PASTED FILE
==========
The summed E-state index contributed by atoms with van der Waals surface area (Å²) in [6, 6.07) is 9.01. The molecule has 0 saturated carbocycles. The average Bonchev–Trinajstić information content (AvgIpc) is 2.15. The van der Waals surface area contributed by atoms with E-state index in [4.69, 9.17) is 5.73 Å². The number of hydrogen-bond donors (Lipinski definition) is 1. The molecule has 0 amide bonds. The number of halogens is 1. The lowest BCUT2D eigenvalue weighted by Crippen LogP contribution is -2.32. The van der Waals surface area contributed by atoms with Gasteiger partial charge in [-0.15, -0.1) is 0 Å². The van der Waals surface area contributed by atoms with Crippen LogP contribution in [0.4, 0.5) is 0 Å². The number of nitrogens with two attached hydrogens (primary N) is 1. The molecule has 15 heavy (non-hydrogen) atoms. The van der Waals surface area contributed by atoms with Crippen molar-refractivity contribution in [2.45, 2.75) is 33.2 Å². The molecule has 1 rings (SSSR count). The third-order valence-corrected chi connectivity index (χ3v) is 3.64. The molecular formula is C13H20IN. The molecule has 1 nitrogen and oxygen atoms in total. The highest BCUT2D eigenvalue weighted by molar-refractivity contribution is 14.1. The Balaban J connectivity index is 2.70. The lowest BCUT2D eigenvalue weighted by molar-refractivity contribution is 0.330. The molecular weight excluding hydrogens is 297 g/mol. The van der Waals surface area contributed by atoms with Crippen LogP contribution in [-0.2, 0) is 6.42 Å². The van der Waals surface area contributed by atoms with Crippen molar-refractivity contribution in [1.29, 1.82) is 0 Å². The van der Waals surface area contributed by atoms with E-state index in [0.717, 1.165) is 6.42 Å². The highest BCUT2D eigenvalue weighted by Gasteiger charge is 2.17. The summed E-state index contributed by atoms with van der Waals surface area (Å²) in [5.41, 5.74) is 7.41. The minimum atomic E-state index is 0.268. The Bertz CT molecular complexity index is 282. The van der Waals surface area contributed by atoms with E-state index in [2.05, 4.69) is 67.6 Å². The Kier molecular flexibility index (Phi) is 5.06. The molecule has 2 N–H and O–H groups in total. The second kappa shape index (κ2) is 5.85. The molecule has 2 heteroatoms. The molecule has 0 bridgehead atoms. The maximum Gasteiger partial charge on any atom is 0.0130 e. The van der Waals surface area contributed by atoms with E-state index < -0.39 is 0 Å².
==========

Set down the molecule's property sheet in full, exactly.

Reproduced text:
The summed E-state index contributed by atoms with van der Waals surface area (Å²) in [6, 6.07) is 9.01. The molecule has 0 saturated carbocycles. The average Bonchev–Trinajstić information content (AvgIpc) is 2.15. The van der Waals surface area contributed by atoms with E-state index in [4.69, 9.17) is 5.73 Å². The number of hydrogen-bond donors (Lipinski definition) is 1. The molecule has 0 amide bonds. The number of halogens is 1. The lowest BCUT2D eigenvalue weighted by Crippen LogP contribution is -2.32. The van der Waals surface area contributed by atoms with Gasteiger partial charge in [-0.15, -0.1) is 0 Å². The van der Waals surface area contributed by atoms with Crippen LogP contribution in [0.4, 0.5) is 0 Å². The number of nitrogens with two attached hydrogens (primary N) is 1. The molecule has 15 heavy (non-hydrogen) atoms. The van der Waals surface area contributed by atoms with Crippen molar-refractivity contribution in [2.45, 2.75) is 33.2 Å². The molecule has 1 rings (SSSR count). The third-order valence-corrected chi connectivity index (χ3v) is 3.64. The molecular formula is C13H20IN. The molecule has 1 nitrogen and oxygen atoms in total. The highest BCUT2D eigenvalue weighted by molar-refractivity contribution is 14.1. The Balaban J connectivity index is 2.70. The lowest BCUT2D eigenvalue weighted by molar-refractivity contribution is 0.330. The molecular weight excluding hydrogens is 297 g/mol. The van der Waals surface area contributed by atoms with Crippen LogP contribution in [-0.2, 0) is 6.42 Å². The van der Waals surface area contributed by atoms with Crippen molar-refractivity contribution in [1.29, 1.82) is 0 Å². The van der Waals surface area contributed by atoms with E-state index in [0.717, 1.165) is 6.42 Å². The highest BCUT2D eigenvalue weighted by Gasteiger charge is 2.17. The summed E-state index contributed by atoms with van der Waals surface area (Å²) in [5.41, 5.74) is 7.41. The minimum atomic E-state index is 0.268. The Bertz CT molecular complexity index is 282. The van der Waals surface area contributed by atoms with E-state index in [2.05, 4.69) is 67.6 Å². The Kier molecular flexibility index (Phi) is 5.06. The molecule has 2 N–H and O–H groups in total. The second kappa shape index (κ2) is 5.85. The molecule has 2 heteroatoms. The molecule has 0 bridgehead atoms. The maximum Gasteiger partial charge on any atom is 0.0130 e. The van der Waals surface area contributed by atoms with E-state index < -0.39 is 0 Å².